1ST-Link V2 DebuggerAmazonAliExpresseBay
1LEDs KitAmazonAmazonAliExpresseBay
1Resistors KitAmazonAmazonAliExpresseBay
1Capacitors KitAmazonAmazonAliExpress & AliExpresseBay & eBay
1Jumper Wires PackAmazonAmazonAliExpress & AliExpresseBay & eBay
1Push ButtonsAmazonAmazonAliExpresseBay
1Micro USB CableAmazonAliExpresseBay

★ Check The Links Below For The Full Course Kit List & LAB Test Equipment Required For Debugging ★

Download Attachments

You can download all attachment files for this Article/Tutorial (project files, schematics, code, etc..) using the link below. Please consider supporting our work through the various support options listed in the link down below. Every small donation helps to keep this website up and running and ultimately supports the whole community.

Wrap Up

In conclusion, we’ve discussed how to interface STM32 microcontrollers with SD Card memory using the SDIO hardware interface with the FatFS firmware library. The provided example project should be a very good starting point for your next STM32 SDIO SD Card interfacing project. You can also explore the other parts of the STM32 SD Card tutorials series for more information about the other STM32 SD Card interfacing options.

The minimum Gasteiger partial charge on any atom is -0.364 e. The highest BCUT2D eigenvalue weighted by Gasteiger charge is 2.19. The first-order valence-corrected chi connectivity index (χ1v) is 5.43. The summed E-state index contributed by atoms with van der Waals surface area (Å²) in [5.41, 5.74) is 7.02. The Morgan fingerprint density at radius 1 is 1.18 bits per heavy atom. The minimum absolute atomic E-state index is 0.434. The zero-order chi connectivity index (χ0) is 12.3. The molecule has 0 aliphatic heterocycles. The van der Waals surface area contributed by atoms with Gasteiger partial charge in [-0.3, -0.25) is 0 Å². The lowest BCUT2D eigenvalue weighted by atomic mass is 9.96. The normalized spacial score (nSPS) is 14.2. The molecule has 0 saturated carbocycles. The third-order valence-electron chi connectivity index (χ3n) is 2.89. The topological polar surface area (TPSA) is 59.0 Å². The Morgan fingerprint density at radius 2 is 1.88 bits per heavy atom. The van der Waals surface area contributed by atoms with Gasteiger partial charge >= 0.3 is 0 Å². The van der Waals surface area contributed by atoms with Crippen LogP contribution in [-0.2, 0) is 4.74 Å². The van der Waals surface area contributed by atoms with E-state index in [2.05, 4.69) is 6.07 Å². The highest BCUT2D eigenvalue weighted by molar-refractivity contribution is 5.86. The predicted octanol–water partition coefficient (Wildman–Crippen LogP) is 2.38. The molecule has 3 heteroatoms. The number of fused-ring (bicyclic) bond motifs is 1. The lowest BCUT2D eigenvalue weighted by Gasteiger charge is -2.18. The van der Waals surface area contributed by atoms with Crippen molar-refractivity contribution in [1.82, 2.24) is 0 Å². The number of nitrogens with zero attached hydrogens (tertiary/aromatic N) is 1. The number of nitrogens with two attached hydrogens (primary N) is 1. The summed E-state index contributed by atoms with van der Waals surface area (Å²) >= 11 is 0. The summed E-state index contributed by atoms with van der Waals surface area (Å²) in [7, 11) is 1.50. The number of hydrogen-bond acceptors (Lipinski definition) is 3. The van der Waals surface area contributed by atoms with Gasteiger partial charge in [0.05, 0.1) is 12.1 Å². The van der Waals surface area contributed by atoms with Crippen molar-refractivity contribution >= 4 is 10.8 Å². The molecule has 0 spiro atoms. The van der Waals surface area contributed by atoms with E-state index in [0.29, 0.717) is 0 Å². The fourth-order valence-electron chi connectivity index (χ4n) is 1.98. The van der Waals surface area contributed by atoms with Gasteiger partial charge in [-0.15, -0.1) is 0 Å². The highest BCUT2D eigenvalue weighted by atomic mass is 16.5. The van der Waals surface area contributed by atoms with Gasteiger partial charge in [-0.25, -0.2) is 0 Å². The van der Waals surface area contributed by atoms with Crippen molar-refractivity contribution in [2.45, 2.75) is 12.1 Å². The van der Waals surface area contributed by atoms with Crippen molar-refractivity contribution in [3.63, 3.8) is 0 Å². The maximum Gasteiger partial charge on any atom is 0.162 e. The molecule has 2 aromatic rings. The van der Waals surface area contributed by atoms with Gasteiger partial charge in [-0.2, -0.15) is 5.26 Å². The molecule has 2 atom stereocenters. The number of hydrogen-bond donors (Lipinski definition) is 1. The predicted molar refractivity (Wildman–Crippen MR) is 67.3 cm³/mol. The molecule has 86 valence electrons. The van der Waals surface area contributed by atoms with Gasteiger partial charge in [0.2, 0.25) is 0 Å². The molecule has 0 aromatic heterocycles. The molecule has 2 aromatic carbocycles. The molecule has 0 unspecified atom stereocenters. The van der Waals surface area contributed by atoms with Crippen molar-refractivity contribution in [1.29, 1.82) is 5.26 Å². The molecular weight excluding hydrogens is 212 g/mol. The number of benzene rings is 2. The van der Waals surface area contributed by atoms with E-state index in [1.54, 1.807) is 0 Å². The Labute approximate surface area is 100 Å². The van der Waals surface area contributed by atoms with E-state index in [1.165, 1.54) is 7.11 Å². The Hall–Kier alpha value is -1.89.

This Tutorial is Part of The Following Multi-Part Tutorial Series:

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Khaled Magdy
Embedded systems engineer with several years of experience in embedded software and hardware design. I work as an embedded SW engineer in the Automotive & e-Mobility industry. However, I still do Hardware design and SW development for DSP, Control Systems, Robotics, AI/ML, and other fields I'm passionate about.
I love reading, writing, creating projects, and teaching. A reader by day and a writer by night, it's my lifestyle. I believe that the combination of brilliant minds, bold ideas, and a complete disregard for what is possible, can and will change the world! I will be there when it happens, will you?